The Dividend Kings: Part 3

05/25/2018 5:00 am EST

Focus: DIVIDEND

Ben Reynolds

CEO, Sure Dividends

Today we continue with our special 6-part report from Ben Reynolds, editor of Sure Dividend — a weekly countdown of the Dividend Kings, an elite group of 24 stocks with 50 or more consecutive years of dividend increases.

If you missed Part 1 of this series you can read it here.

If you missed Part 2 of this series you can read it here.

Farmers & Merchants Bancorp (FMCB)

Farmers & Merchants Bancorp is a small regional bank that operates 25 branches across the Central Valley and East Bay areas of California. The company operates as a full-service community bank, providing products like checking accounts, consumer loans, and corporate lending packages. Farmers & Merchants Bancorp was founded in 1916 and has increased its dividend for 52 consecutive years.

What stands out about Farmers & Merchants Bancorp is its illiquidity. The company has a market capitalization of less than $600 million and shares rarely trade hands. The company is one of the smallest Dividend Kings. Indeed, the average trading day in 2017 saw just 31 shares of Farmers & Merchants Bancorp be traded. Moreover, there were 80 days in the year during which no shares were traded.

Still, there are a number of reasons why investors might choose to invest in Farmers & Merchants Bancorp. One large trend is rising interest rates. The Federal Reserve’s March rate hike was the sixth such increase since 2015, marking an end to the era of rock-bottom interest rates that began during the last recession. Importantly, the Fed had previously signaled that it plans to hike rates 3 times during 2018. More rate hikes are highly likely.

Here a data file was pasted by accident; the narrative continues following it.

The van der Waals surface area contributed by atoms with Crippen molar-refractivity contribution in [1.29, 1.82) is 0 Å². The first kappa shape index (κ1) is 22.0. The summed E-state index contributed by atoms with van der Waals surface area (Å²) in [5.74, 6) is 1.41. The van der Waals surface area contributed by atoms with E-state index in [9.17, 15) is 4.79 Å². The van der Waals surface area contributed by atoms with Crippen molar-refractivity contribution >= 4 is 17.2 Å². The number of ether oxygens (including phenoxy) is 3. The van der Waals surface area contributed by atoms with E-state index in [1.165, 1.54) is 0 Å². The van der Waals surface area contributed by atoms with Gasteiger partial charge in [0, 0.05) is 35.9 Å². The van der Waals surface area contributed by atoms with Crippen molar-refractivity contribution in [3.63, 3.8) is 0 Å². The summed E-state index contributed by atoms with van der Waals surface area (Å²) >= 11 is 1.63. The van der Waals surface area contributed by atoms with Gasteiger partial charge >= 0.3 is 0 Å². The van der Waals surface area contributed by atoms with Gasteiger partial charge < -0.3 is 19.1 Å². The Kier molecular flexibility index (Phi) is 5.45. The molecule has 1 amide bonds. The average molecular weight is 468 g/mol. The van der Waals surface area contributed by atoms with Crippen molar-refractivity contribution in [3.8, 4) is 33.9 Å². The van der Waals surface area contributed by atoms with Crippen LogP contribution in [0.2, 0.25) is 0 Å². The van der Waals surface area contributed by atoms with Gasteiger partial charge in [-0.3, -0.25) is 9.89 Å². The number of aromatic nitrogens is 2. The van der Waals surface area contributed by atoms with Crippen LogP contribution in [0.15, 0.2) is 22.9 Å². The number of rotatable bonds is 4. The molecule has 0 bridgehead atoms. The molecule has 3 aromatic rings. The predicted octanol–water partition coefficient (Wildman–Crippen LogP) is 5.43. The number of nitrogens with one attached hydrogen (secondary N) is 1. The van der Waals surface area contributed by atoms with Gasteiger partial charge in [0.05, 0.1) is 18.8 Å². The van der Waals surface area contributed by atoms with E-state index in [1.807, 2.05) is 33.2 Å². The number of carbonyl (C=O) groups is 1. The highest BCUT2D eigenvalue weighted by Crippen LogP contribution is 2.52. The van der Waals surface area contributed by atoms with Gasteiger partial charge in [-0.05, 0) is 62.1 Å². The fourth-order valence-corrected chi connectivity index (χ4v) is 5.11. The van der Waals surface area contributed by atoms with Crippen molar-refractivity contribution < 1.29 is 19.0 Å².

This is beneficial for lenders like Farmers & Merchants Bancorp. Rising interest rates allows them to increase their interest rates on their loans while keeping their deposit rates fixed or growing deposit rates more slowly. This differential results in a widening of their net interest margin – creating more profits for the company and, by extension, its shareholders.

For investors looking to capture the benefits of rising interest rates, Farmers & Merchants Bancorp may be appealing. We caution that the company is far less liquid than the typical quality dividend growth investment.

Johnson & Johnson (JNJ)

Johnson & Johnson is the world’s largest healthcare corporation. The company has a market capitalization in excess of $300 billion and generates annual revenue of more than $70 billion. Johnson & Johnson operates in more than 60 countries around the world and employs approximately 131,000 people. The healthcare conglomerate has increased its dividend for 55 years in a row.